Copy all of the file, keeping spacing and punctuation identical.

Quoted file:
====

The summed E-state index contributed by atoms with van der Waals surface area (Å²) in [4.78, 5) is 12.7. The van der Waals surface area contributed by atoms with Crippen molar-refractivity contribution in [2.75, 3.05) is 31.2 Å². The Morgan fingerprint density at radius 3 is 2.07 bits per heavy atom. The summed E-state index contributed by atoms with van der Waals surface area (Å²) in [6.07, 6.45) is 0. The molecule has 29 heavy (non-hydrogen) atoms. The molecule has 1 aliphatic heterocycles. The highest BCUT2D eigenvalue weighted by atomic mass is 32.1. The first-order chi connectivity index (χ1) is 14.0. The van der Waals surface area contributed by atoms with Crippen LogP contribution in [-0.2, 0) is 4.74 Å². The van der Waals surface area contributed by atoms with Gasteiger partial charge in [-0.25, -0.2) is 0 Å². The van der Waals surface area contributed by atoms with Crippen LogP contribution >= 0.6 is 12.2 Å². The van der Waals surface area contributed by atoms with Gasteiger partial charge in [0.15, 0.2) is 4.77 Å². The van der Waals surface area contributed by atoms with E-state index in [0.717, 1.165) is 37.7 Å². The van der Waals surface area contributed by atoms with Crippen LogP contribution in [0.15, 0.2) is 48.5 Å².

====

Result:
The summed E-state index contributed by atoms with van der Waals surface area (Å²) in [4.78, 5) is 12.7. The van der Waals surface area contributed by atoms with Crippen molar-refractivity contribution in [2.75, 3.05) is 31.2 Å². The Morgan fingerprint density at radius 3 is 2.07 bits per heavy atom. The summed E-state index contributed by atoms with van der Waals surface area (Å²) in [6.07, 6.45) is 0. The molecule has 29 heavy (non-hydrogen) atoms. The molecule has 1 aliphatic heterocycles. The highest BCUT2D eigenvalue weighted by atomic mass is 32.1. The first-order chi connectivity index (χ1) is 14.0. The van der Waals surface area contributed by atoms with Crippen LogP contribution in [-0.2, 0) is 4.74 Å². The van der Waals surface area contributed by atoms with Gasteiger partial charge in [-0.25, -0.2) is 0 Å². The van der Waals surface area contributed by atoms with Crippen LogP contribution >= 0.6 is 12.2 Å². The van der Waals surface area contributed by atoms with Gasteiger partial charge in [0.15, 0.2) is 4.77 Å². The van der Waals surface area contributed by atoms with E-state index in [0.717, 1.165) is 37.7 Å². The van der Waals surface area contributed by atoms with Crippen LogP contribution in [0.15, 0.2) is 48.5 Å².